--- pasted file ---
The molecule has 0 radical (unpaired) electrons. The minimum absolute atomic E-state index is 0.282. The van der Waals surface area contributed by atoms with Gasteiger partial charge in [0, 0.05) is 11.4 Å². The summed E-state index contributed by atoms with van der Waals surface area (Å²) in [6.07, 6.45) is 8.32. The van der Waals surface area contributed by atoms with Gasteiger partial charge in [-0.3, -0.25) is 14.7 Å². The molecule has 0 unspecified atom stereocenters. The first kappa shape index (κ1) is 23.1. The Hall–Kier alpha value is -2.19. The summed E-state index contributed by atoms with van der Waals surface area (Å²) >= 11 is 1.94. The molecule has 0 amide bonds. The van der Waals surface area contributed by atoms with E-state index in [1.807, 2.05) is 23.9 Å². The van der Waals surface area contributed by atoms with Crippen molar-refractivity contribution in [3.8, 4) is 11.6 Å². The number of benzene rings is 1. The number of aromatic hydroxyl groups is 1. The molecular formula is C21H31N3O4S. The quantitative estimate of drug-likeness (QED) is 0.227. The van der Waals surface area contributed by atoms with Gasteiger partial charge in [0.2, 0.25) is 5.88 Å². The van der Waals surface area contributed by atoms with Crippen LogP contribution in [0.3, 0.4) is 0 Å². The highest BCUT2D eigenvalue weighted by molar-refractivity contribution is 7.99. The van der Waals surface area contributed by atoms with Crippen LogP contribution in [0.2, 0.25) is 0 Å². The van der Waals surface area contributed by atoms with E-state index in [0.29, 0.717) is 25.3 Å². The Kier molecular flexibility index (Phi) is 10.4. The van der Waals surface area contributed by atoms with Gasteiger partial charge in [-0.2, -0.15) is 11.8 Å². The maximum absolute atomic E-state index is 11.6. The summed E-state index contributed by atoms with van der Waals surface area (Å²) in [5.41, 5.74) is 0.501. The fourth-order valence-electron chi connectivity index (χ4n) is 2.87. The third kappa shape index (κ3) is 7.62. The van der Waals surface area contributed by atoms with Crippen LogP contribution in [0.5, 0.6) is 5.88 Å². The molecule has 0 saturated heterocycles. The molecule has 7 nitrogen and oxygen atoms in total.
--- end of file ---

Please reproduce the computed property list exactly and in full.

The molecule has 0 radical (unpaired) electrons. The minimum absolute atomic E-state index is 0.282. The van der Waals surface area contributed by atoms with Gasteiger partial charge in [0, 0.05) is 11.4 Å². The summed E-state index contributed by atoms with van der Waals surface area (Å²) in [6.07, 6.45) is 8.32. The van der Waals surface area contributed by atoms with Gasteiger partial charge in [-0.3, -0.25) is 14.7 Å². The molecule has 0 unspecified atom stereocenters. The first kappa shape index (κ1) is 23.1. The Hall–Kier alpha value is -2.19. The summed E-state index contributed by atoms with van der Waals surface area (Å²) >= 11 is 1.94. The molecule has 0 amide bonds. The van der Waals surface area contributed by atoms with E-state index in [1.807, 2.05) is 23.9 Å². The van der Waals surface area contributed by atoms with Crippen molar-refractivity contribution in [3.8, 4) is 11.6 Å². The number of benzene rings is 1. The number of aromatic hydroxyl groups is 1. The molecular formula is C21H31N3O4S. The quantitative estimate of drug-likeness (QED) is 0.227. The van der Waals surface area contributed by atoms with Gasteiger partial charge in [0.2, 0.25) is 5.88 Å². The van der Waals surface area contributed by atoms with Crippen LogP contribution in [0.3, 0.4) is 0 Å². The highest BCUT2D eigenvalue weighted by molar-refractivity contribution is 7.99. The van der Waals surface area contributed by atoms with Crippen LogP contribution in [0.2, 0.25) is 0 Å². The van der Waals surface area contributed by atoms with E-state index in [0.29, 0.717) is 25.3 Å². The Kier molecular flexibility index (Phi) is 10.4. The van der Waals surface area contributed by atoms with Gasteiger partial charge in [-0.2, -0.15) is 11.8 Å². The maximum absolute atomic E-state index is 11.6. The summed E-state index contributed by atoms with van der Waals surface area (Å²) in [5.41, 5.74) is 0.501. The fourth-order valence-electron chi connectivity index (χ4n) is 2.87. The third kappa shape index (κ3) is 7.62. The van der Waals surface area contributed by atoms with Crippen LogP contribution in [0.5, 0.6) is 5.88 Å². The molecule has 0 saturated heterocycles. The molecule has 7 nitrogen and oxygen atoms in total.